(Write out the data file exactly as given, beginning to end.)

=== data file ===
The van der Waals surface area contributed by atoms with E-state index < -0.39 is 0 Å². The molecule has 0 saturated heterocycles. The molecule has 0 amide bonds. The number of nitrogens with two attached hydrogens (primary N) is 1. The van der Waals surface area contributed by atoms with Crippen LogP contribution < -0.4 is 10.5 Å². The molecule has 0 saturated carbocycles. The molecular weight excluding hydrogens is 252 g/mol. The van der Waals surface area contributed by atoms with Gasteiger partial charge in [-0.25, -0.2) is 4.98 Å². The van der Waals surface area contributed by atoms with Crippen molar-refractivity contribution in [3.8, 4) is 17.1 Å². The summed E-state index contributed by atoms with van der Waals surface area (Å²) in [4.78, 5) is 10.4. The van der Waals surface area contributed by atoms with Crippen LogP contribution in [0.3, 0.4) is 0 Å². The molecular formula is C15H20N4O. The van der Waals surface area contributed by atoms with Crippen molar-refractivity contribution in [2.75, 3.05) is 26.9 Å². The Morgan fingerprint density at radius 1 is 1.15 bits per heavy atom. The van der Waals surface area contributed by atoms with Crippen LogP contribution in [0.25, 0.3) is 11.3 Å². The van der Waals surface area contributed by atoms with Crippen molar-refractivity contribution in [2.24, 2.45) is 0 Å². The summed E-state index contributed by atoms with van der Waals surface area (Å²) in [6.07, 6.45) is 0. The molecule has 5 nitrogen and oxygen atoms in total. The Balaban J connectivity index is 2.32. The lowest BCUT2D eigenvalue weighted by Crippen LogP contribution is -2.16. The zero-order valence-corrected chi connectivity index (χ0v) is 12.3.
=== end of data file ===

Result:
The van der Waals surface area contributed by atoms with E-state index < -0.39 is 0 Å². The molecule has 0 saturated heterocycles. The molecule has 0 amide bonds. The number of nitrogens with two attached hydrogens (primary N) is 1. The van der Waals surface area contributed by atoms with Crippen LogP contribution < -0.4 is 10.5 Å². The molecule has 0 saturated carbocycles. The molecular weight excluding hydrogens is 252 g/mol. The van der Waals surface area contributed by atoms with Gasteiger partial charge in [-0.25, -0.2) is 4.98 Å². The van der Waals surface area contributed by atoms with Crippen molar-refractivity contribution in [3.8, 4) is 17.1 Å². The summed E-state index contributed by atoms with van der Waals surface area (Å²) in [4.78, 5) is 10.4. The van der Waals surface area contributed by atoms with Crippen LogP contribution in [0.3, 0.4) is 0 Å². The molecular formula is C15H20N4O. The van der Waals surface area contributed by atoms with Crippen molar-refractivity contribution in [2.75, 3.05) is 26.9 Å². The Morgan fingerprint density at radius 1 is 1.15 bits per heavy atom. The van der Waals surface area contributed by atoms with Crippen LogP contribution in [0.25, 0.3) is 11.3 Å². The van der Waals surface area contributed by atoms with Crippen molar-refractivity contribution in [2.24, 2.45) is 0 Å². The summed E-state index contributed by atoms with van der Waals surface area (Å²) in [6.07, 6.45) is 0. The molecule has 5 nitrogen and oxygen atoms in total. The Balaban J connectivity index is 2.32. The lowest BCUT2D eigenvalue weighted by Crippen LogP contribution is -2.16. The zero-order valence-corrected chi connectivity index (χ0v) is 12.3.